Posts tagged with "Science"

Posted by Ultra Violet on 02/17/15
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One hundred thousand years ago, at least six distinct human species coexisted on this planet. So why has Homo sapiens come to be the sole heir of our biological heritage?
 
Sapiens: A Brief History of Humankind is an amazing undertaking, covering the entire history of humans on Earth. Harari starts with our earliest evolutions and poses some interesting questions about why we ended up dominating the evolutionary landscape. Examining biological changes, social changes and the advent of technology, he explains what makes us so good at surviving.
 
The part of the book that I found most compelling was his analysis of the role of story and religion in our civilization. The idea that money, nations, religion, law and, in fact, most things that drive our society, are “fictions” that we have collectively developed over time to maintain order was fascinating. Harari goes on to speculate about our future evolutions and how we will almost certainly have a role in determining those changes.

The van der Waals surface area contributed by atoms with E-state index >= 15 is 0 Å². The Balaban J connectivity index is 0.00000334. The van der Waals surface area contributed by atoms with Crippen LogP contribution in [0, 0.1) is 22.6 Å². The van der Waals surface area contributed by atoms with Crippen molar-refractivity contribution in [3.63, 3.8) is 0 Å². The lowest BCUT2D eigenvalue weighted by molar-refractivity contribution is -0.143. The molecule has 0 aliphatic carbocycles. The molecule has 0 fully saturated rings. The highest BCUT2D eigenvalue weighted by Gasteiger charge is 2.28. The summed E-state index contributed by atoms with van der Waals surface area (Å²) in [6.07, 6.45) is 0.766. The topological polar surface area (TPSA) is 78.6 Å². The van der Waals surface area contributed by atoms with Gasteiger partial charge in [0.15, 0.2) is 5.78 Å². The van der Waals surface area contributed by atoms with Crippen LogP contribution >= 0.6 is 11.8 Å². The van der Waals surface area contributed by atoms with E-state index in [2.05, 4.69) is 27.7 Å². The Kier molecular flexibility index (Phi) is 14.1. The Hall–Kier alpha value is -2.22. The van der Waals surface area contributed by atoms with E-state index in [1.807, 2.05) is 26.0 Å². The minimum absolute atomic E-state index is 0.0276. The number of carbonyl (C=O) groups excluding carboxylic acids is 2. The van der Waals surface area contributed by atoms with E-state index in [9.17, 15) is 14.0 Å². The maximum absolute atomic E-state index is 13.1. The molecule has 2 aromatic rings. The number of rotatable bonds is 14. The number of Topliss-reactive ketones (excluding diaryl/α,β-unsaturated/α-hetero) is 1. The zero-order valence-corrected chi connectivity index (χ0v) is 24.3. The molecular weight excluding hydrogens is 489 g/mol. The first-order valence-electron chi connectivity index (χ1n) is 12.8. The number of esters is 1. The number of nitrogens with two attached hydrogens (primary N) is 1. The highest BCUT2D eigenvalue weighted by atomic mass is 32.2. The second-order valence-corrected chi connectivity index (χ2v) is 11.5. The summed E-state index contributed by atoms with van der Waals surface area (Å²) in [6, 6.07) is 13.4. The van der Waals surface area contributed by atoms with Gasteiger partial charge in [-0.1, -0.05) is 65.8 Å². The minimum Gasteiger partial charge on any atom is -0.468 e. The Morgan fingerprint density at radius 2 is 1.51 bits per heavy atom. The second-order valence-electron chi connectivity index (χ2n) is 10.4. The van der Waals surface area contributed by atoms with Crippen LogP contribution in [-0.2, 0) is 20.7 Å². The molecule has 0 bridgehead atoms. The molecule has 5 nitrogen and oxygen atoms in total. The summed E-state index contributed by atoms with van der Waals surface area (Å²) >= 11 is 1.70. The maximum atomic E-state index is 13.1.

Sapiens combines anthropology, sociology, history, economics and science to explain where we came from and where we are possibly heading.
 

Posted by meyoung on 12/22/15
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Margaret Atwood does it again in this interesting sociological experiment of a book. Set in the near future, we first meet Stan and Charmaine down on their luck. Stan has lost his job and the couple had to sell their house. While living in their car, Charmaine is attempting to keep things together by working odd hours at a seedy bar where she first sees a commercial that promises an experience that will lower the unemployment rate and promises a comfortable life – to come and live at Consilience. If selected, the applicants are guaranteed a steady job, a home, transportation, and the life they’ve been missing out on.